By Heather Kelly, MacworldMAR 11, 2010 10:45 pm PST
There are 2,920
photography apps available in the App Store, and more are being added every day. Sorting through and testing each new release—every faux film filter, cropping, and tilt-shift tool—could amount to a full time job. Thankfully, Glyn Evans narrows it down for you on his site
Evans started iPhoneography.com in November 2008, calling it “just another iPhone photography blog.” A year and a half later and iPhoneography.com is the iPhone photography blog, with around 30,000 visits a month and over 1,200 posts to date. The blog is constantly updated with entries on new and interesting photography apps, as well as the latest iPhone photo app news. Some newly released apps are given full reviews, while others are just presented with minimal commentary and the occasional warning about bugs. Mixed in with the app posts are some of Evans’s own iPhone photographs and periodic
showcases of talented iPhone photographers.
A lifelong photography enthusiast living in the UK, Evans balances managing his site with a day job in IT. After purchasing his first iPhone, Evans mostly ignored the 2-megapixel camera, sticking with his trusty Canon 400D and Powershot A710. It wasn’t until the app store began filling up with third-party photo editing software that Evans saw the potential of the iPhone’s camera. These days he rarely uses a camera, or photo editor, that isn’t on his iPhone.
I caught up with Evans last month at
PMA in Anaheim where he was the star attraction at the Mobile Photo Apps Pavilion, giving hourly demonstrations of various iPhone image editors to a small audience. The fact that one of the largest photography trade shows in the U.S. had flown in an iPhone photographer for three days of presentations is a testament to how much
the hobby has taken off, and evidence that mainstream photo companies are starting to pay attention.
Even with a constant influx of new apps to test, Evans still has a small number of favorites. He took a break between presentations to share some of his current picks:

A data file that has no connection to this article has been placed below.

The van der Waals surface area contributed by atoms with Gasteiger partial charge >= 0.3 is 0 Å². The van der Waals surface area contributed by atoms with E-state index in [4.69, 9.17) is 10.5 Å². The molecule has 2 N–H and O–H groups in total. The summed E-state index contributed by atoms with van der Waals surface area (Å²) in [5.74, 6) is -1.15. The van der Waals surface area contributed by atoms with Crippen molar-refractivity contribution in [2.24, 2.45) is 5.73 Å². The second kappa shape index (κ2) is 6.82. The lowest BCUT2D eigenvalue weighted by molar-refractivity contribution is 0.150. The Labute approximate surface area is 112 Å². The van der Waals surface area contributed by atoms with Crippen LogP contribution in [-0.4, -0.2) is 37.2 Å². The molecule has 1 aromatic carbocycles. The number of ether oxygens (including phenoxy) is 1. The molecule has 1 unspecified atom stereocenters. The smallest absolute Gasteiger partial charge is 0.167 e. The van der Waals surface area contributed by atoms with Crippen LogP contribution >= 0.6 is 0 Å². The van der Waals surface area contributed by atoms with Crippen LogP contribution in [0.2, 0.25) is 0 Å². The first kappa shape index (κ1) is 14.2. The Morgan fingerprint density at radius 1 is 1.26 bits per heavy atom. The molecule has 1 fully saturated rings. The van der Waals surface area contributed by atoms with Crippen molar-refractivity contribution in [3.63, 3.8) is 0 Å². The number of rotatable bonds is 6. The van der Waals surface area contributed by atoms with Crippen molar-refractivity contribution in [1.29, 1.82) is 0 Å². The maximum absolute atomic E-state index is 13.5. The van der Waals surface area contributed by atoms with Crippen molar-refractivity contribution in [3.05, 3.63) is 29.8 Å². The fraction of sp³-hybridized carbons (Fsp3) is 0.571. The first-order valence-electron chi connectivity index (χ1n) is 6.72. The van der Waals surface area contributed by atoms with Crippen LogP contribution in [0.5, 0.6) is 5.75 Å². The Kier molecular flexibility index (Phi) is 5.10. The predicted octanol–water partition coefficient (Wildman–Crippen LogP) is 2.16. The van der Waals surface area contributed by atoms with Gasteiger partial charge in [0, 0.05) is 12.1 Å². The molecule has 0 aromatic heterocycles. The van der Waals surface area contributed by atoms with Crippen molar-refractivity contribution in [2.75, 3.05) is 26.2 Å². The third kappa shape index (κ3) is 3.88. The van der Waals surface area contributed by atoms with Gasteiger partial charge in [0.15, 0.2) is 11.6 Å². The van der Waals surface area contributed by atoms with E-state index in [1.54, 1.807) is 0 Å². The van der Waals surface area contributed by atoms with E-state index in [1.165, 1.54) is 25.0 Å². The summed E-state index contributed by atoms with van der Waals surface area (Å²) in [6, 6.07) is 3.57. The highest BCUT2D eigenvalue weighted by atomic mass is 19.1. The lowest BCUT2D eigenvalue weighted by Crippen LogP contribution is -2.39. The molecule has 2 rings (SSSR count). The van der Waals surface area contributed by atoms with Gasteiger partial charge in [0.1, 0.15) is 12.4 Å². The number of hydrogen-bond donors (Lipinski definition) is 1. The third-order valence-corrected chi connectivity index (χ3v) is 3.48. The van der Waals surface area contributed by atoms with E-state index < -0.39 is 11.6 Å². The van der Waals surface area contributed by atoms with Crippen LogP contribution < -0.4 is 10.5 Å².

Perfectly Clear An instant photo correcter, the $3
Perfectly Clear app sharpens and brightens any iPhone photo. The real satisfaction of Perfectly Clear is seeing the split-screen, before-and-after versions of your image. What you thought was a decent image before usually looks dingy compared to the final product. You can adjust various settings including exposure, sharpness, and contrast.
Hisptamatic The latest craze among vintage-film-loving iPhoneographers is
Hipstamatic. This $2 app takes the analog/iPhone connection a step further, adding unpredictable (and irreversible) film character to photos by turning your iPhone screen into an old film camera with interchangeable film, flash, and lens options. You can purchase additional “equipment” from within the app. All told there are
216 possible effect combinations.
AutoStitch Panorama and
Color Splash have been available in the App store a while, but their popularity hasn’t waned. Each app does exactly what its title suggests. AutoStitch ($3) creates panoramas from a series of overlapping iPhone photos, and Color Splash ($2) turns your entire image black and white and allows you to selectively pick what colors to bring back.
The B&W Apps There is a daunting number of black and white photo apps in the App Store. After a few minutes of browsing it becomes difficult to tell them apart. Evans has two go-to favorites he uses on his images:
Spica-Super Monochrome ($1) does one trick, and it does it well. It turns images into grainy, high-contrast, black and white shots that look they were taken with an old-school film camera.
Vint B&W is one of four apps in the popular Vint series. Evans thinks Vint is the best B&W app, with good tones and the ability to take nice photos even in dark conditions.
Evans has even teamed up with developers to create his own iPhone app,
Format126. The free app is a throwback to Evans’ first camera, a Kodak Instamatic. The app’s primary function is to crop images into a perfect square (like the square format 126 film), though it also includes a collection of film filters and effects.